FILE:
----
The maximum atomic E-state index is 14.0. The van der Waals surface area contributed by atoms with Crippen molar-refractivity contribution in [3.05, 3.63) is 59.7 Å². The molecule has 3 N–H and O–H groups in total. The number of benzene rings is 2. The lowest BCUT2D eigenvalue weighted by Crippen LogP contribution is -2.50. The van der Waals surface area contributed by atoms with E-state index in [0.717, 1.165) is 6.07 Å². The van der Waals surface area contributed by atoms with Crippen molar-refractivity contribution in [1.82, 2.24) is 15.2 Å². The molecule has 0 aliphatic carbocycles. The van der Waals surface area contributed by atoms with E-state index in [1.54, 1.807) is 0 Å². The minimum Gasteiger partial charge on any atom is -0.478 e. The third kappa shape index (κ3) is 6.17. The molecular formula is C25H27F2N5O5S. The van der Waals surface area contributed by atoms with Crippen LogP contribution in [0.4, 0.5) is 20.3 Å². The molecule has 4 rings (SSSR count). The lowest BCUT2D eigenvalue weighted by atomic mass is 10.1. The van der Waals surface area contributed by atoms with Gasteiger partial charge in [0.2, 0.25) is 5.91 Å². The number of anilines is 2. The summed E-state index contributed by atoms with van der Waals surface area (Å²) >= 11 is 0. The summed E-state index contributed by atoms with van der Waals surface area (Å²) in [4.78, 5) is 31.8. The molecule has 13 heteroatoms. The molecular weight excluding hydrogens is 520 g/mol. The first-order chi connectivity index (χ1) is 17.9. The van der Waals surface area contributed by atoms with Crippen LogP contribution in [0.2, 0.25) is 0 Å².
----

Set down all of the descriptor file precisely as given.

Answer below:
The maximum atomic E-state index is 14.0. The van der Waals surface area contributed by atoms with Crippen molar-refractivity contribution in [3.05, 3.63) is 59.7 Å². The molecule has 3 N–H and O–H groups in total. The number of benzene rings is 2. The lowest BCUT2D eigenvalue weighted by Crippen LogP contribution is -2.50. The van der Waals surface area contributed by atoms with E-state index in [0.717, 1.165) is 6.07 Å². The van der Waals surface area contributed by atoms with Crippen molar-refractivity contribution in [1.82, 2.24) is 15.2 Å². The molecule has 0 aliphatic carbocycles. The van der Waals surface area contributed by atoms with E-state index in [1.54, 1.807) is 0 Å². The minimum Gasteiger partial charge on any atom is -0.478 e. The third kappa shape index (κ3) is 6.17. The molecular formula is C25H27F2N5O5S. The van der Waals surface area contributed by atoms with Crippen LogP contribution in [0.4, 0.5) is 20.3 Å². The molecule has 4 rings (SSSR count). The lowest BCUT2D eigenvalue weighted by atomic mass is 10.1. The van der Waals surface area contributed by atoms with Gasteiger partial charge in [0.2, 0.25) is 5.91 Å². The number of anilines is 2. The summed E-state index contributed by atoms with van der Waals surface area (Å²) >= 11 is 0. The summed E-state index contributed by atoms with van der Waals surface area (Å²) in [4.78, 5) is 31.8. The molecule has 13 heteroatoms. The molecular weight excluding hydrogens is 520 g/mol. The first-order chi connectivity index (χ1) is 17.9. The van der Waals surface area contributed by atoms with Crippen LogP contribution in [0.2, 0.25) is 0 Å².